This bibliography provides a list of literature references on finite element analysis and simula- tion of quenching, hardening, annealing, carbu- rizing and nitriding. Presented listings contain papers published in scientific journals, conference proceedings, and theses/dissertations retrospec- tively to 1976. References have been retrieved from the author s database, MAKEBASE. The COM- PENDEX database and Applied Mechanics Re- views have also been checked. Three hundred and fifty references are listed. Presented references are

grouped into same sections as listed in the first part of this paper. The emphasis of this bibliography is to list, first of all, papers published in various international journals. There have been numerous national and international conferences and symposia held worldwide but the conference proceedings are a source of never-ending bibliographical confusion. The main criticism of conferences is that the ma- terial presented is often a repetition of what is published elsewhere in the literature, and also the complaint of uneven quality of papers is often heard. Surveys have shown low usage of published conference proceedings in practice. Also, many of important conference papers are published after- wards in an edited version in international jour- nals. References are not arranged chronologically but sorted in each category alphabetically ac- cording to the first author s name. If a specific paper is relevant for several subject categories, the same reference can be listed under respective sec- tion headings.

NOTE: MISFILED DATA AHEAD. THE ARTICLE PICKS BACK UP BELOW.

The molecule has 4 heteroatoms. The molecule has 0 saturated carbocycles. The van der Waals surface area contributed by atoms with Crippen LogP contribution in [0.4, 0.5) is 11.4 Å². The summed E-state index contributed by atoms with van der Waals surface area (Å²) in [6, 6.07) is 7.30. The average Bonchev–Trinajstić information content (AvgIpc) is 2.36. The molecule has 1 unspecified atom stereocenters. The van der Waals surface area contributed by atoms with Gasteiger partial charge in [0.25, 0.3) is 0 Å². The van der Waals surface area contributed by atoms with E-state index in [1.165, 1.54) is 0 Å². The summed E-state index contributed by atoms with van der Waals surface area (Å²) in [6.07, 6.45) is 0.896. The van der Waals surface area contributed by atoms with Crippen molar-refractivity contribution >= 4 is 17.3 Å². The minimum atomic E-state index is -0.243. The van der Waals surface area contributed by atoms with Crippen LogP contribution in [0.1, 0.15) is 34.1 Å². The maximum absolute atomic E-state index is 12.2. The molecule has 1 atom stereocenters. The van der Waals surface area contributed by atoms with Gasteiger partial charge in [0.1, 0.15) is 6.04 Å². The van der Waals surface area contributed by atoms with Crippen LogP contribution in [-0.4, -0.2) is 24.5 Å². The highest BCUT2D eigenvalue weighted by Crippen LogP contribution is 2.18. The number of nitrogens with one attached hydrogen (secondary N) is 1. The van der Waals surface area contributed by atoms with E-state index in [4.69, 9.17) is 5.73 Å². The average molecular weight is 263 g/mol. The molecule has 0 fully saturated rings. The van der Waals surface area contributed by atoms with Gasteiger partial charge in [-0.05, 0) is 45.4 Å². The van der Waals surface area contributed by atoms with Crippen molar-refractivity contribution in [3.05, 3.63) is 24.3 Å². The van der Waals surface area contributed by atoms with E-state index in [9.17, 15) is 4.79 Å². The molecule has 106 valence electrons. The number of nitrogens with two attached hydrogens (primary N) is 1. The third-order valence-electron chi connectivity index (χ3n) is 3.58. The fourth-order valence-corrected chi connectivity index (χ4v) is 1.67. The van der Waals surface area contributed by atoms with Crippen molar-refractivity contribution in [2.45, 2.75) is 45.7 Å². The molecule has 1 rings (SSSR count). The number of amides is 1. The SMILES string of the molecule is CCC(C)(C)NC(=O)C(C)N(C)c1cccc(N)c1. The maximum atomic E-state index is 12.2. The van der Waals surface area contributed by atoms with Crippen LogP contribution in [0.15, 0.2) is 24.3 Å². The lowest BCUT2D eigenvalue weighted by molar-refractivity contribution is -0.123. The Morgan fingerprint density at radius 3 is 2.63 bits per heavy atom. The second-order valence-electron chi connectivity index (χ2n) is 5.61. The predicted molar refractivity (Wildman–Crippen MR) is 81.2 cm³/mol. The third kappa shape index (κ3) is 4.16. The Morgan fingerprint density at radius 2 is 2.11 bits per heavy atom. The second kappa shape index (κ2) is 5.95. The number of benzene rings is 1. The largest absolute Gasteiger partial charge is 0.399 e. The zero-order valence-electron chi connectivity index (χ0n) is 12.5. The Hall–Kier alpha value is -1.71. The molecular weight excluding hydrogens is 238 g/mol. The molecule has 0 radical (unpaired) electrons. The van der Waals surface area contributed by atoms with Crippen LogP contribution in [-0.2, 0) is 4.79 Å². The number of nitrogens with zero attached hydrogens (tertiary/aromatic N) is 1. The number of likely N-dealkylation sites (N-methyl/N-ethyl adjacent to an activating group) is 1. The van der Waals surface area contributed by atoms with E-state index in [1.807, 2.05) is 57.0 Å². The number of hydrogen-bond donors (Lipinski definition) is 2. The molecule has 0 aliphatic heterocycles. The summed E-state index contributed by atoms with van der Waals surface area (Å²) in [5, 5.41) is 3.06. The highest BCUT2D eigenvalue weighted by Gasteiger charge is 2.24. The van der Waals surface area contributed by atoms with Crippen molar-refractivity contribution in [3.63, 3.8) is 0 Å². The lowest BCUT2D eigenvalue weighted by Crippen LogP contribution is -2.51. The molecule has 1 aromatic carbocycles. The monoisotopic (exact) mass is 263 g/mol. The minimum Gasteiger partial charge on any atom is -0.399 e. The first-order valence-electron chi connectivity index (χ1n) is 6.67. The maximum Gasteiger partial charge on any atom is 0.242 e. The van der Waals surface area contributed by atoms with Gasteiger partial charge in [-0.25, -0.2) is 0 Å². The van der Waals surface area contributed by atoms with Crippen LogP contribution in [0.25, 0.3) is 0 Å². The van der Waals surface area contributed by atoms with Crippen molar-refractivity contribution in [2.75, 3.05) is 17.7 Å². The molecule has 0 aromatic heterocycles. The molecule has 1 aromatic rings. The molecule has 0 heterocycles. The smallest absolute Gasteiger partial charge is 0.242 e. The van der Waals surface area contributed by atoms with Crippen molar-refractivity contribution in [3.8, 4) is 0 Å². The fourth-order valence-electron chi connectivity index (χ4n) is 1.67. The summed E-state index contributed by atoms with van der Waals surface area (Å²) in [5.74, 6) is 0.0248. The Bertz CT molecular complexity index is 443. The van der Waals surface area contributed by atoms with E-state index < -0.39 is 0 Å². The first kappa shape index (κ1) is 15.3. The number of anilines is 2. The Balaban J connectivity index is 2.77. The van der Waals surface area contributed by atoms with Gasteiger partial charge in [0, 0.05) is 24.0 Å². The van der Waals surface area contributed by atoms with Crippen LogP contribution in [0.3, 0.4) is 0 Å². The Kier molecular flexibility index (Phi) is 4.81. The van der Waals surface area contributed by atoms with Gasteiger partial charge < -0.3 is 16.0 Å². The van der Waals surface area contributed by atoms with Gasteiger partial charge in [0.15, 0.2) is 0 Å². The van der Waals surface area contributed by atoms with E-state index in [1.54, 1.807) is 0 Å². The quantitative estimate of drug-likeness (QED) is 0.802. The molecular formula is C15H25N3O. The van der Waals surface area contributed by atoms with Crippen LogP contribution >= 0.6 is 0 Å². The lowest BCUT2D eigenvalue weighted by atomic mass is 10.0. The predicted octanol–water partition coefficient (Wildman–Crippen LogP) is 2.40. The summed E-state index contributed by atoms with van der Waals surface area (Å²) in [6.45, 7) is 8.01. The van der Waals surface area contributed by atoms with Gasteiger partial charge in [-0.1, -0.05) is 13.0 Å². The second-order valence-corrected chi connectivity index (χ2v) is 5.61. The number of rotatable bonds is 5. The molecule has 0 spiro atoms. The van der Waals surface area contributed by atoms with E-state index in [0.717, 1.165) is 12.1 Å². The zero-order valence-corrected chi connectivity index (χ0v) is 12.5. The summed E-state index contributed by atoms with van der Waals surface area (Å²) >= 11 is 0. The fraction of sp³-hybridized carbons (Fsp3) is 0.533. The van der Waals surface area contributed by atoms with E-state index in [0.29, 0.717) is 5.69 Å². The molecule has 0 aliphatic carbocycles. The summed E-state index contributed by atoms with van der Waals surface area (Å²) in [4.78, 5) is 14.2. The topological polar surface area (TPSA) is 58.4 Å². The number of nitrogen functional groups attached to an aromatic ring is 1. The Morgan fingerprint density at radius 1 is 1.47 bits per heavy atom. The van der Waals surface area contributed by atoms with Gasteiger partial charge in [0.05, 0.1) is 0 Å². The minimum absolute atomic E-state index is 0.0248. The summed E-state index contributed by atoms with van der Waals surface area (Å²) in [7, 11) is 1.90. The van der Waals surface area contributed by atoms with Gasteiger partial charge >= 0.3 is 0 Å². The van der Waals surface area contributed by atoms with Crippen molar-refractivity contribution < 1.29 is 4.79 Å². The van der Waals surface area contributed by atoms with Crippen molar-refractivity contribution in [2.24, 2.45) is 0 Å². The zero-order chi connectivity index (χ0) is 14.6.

A.1. Quenching

A.1.1. Quenching process in general

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J. Therm. Stress. 4 (2) (1981) 121–153. A.J. Baker et al., On a FEM platform for sim- ulation of quenching/heat treating operations, 2nd Int. Conf. Quench. Contr. Distort., Cleveland, OH, 1996, pp. 283–290.

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rizing and quenching simulation tool: a material model for carburizing steels undergoing phase

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transformations, 2nd Int. Conf. Quench. Contr.